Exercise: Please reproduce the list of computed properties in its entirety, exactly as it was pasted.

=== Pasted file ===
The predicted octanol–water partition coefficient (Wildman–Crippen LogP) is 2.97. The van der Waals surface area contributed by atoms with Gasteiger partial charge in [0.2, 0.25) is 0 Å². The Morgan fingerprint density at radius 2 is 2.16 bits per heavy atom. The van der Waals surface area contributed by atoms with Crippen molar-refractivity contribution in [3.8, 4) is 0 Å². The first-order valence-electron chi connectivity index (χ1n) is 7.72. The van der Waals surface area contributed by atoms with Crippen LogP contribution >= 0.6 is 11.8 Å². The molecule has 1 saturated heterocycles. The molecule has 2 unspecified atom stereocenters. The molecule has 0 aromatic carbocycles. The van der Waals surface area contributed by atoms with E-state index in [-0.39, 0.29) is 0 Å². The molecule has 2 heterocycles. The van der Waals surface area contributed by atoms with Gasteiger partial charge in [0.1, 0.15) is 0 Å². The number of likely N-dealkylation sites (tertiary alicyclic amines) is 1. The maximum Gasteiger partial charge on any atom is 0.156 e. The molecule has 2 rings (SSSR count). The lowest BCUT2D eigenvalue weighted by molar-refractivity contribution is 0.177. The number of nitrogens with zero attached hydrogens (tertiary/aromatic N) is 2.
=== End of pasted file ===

The predicted octanol–water partition coefficient (Wildman–Crippen LogP) is 2.97. The van der Waals surface area contributed by atoms with Gasteiger partial charge in [0.2, 0.25) is 0 Å². The Morgan fingerprint density at radius 2 is 2.16 bits per heavy atom. The van der Waals surface area contributed by atoms with Crippen molar-refractivity contribution in [3.8, 4) is 0 Å². The first-order valence-electron chi connectivity index (χ1n) is 7.72. The van der Waals surface area contributed by atoms with Crippen LogP contribution >= 0.6 is 11.8 Å². The molecule has 1 saturated heterocycles. The molecule has 2 unspecified atom stereocenters. The molecule has 0 aromatic carbocycles. The van der Waals surface area contributed by atoms with E-state index in [-0.39, 0.29) is 0 Å². The molecule has 2 heterocycles. The van der Waals surface area contributed by atoms with Gasteiger partial charge in [0.1, 0.15) is 0 Å². The number of likely N-dealkylation sites (tertiary alicyclic amines) is 1. The maximum Gasteiger partial charge on any atom is 0.156 e. The molecule has 2 rings (SSSR count). The lowest BCUT2D eigenvalue weighted by molar-refractivity contribution is 0.177. The number of nitrogens with zero attached hydrogens (tertiary/aromatic N) is 2.